Browse Prior Art Database

Preventing Screen Overrun During Command Execution

IP.com Disclosure Number: IPCOM000061465D
Original Publication Date: 1986-Aug-01
Included in the Prior Art Database: 2005-Mar-09
Document File: 1 page(s) / 11K

Publishing Venue

IBM

Related People

Kilpatrick, PJ: AUTHOR [+3]

Abstract

By adopting the convention that command output is displayed on the screen 20 lines at a time and that screen selection is user controlled, scrolling of information off the screen, until after the user has had an opportunity to evaluate the information, is prevented. Command output in the typical UNIX* environment is such that if the output is longer than the screen, the output continuously scrolls across the screen from bottom to top, making reading of the first part, or the other parts of the output, difficult if not impossible. This problem is solved by adopting the convention that command output is displayed on the screen 20 lines at a time. This is accomplished by piping the output data to the "l" command. The user presses the return key to see the next screen load of information. * Trademark of AT&T Bell Laboratories.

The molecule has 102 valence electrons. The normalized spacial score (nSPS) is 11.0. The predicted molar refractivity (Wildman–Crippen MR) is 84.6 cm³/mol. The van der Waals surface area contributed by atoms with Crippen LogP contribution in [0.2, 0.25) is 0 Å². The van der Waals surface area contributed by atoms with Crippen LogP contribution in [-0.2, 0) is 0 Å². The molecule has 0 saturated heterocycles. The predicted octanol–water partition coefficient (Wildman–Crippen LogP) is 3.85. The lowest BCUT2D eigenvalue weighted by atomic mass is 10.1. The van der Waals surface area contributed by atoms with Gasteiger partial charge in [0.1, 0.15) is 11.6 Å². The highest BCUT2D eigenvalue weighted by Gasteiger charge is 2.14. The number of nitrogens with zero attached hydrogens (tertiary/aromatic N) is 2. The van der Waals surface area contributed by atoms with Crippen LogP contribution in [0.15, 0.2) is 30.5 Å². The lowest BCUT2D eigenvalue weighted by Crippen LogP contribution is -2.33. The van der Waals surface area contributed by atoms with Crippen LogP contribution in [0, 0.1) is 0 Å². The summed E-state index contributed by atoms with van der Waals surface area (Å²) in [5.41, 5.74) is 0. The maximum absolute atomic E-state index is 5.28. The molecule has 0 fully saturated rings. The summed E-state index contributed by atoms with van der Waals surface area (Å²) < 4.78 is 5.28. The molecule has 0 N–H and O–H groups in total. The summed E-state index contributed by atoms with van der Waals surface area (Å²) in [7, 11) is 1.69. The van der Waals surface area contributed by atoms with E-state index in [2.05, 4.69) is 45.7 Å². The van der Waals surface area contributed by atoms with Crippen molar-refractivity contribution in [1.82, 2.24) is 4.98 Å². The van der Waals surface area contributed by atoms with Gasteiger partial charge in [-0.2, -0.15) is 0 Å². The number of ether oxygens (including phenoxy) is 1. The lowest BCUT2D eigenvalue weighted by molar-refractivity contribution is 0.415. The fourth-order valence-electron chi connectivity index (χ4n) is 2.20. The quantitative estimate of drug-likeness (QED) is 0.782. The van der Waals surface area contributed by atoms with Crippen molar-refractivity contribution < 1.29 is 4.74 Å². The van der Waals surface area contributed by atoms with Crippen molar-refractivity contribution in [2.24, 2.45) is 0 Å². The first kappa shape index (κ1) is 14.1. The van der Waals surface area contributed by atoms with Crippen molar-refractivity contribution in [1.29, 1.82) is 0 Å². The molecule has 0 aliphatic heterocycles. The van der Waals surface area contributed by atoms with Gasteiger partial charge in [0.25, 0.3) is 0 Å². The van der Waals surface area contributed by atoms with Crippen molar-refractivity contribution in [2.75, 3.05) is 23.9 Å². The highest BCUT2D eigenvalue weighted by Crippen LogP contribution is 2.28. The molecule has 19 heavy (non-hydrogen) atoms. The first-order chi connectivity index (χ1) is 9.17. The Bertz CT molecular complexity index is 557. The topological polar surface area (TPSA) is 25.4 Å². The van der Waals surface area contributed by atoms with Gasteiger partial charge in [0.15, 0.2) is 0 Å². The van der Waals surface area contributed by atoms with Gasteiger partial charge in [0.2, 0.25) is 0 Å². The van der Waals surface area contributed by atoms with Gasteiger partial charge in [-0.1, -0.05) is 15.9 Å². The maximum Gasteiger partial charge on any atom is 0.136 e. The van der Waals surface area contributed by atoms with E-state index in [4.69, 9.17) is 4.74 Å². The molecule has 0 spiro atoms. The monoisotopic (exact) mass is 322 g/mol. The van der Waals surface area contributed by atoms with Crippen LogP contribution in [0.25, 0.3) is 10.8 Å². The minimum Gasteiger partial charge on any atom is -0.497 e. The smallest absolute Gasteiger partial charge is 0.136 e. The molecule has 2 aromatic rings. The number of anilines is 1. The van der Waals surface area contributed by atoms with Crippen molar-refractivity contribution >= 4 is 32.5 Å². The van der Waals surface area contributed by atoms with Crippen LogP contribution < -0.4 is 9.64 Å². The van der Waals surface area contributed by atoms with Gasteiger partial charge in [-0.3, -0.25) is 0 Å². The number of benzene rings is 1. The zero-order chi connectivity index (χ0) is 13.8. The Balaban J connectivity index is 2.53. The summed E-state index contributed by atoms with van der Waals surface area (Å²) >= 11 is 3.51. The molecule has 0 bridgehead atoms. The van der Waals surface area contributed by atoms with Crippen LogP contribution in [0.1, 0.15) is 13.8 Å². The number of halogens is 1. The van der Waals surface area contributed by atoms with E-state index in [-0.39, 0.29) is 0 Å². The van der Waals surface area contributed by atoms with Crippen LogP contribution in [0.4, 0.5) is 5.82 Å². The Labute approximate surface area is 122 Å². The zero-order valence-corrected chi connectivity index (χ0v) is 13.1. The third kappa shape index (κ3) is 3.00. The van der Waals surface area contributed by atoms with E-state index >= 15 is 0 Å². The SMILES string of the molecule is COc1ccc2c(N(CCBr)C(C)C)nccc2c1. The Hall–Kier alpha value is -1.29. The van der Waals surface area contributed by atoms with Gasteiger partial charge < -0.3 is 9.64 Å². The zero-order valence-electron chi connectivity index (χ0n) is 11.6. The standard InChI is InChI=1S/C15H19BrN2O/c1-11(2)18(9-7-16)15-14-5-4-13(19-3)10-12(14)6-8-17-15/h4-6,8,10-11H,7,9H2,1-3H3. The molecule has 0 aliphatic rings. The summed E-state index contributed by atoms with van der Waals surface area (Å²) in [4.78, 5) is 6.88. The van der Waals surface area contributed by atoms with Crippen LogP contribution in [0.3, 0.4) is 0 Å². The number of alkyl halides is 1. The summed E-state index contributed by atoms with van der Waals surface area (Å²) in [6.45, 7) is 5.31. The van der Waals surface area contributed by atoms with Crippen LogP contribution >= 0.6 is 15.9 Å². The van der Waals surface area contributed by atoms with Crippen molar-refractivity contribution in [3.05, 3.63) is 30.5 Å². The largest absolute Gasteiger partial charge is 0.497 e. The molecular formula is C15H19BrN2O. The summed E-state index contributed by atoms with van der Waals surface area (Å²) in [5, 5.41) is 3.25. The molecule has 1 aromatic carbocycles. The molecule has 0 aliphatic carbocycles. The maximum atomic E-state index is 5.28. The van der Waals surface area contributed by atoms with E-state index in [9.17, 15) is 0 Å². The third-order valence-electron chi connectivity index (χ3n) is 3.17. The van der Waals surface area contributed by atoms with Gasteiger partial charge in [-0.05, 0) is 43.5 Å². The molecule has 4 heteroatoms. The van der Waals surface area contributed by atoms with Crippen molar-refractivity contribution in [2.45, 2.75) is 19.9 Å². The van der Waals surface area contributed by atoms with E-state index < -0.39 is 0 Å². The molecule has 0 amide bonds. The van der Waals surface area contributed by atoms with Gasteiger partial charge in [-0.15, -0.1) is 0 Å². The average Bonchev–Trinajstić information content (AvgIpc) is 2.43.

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Preventing Screen Overrun During Command Execution

By adopting the convention that command output is displayed on the screen 20 lines at a time and that screen selection is user controlled, scrolling of information off the screen, until after the user has had an opportunity to evaluate the information, is prevented. Command output in the typical UNIX* environment is such that if the output is longer than the screen, the output continuously scrolls across the screen from bottom to top, making reading of the first part, or the other parts of the output, difficult if not impossible. This problem is solved by adopting the convention that command output is displayed on the screen 20 lines at a time. This is accomplished by piping the output data to the "l" command. The user presses the return key to see the next screen load of information. * Trademark of AT&T Bell Laboratories.

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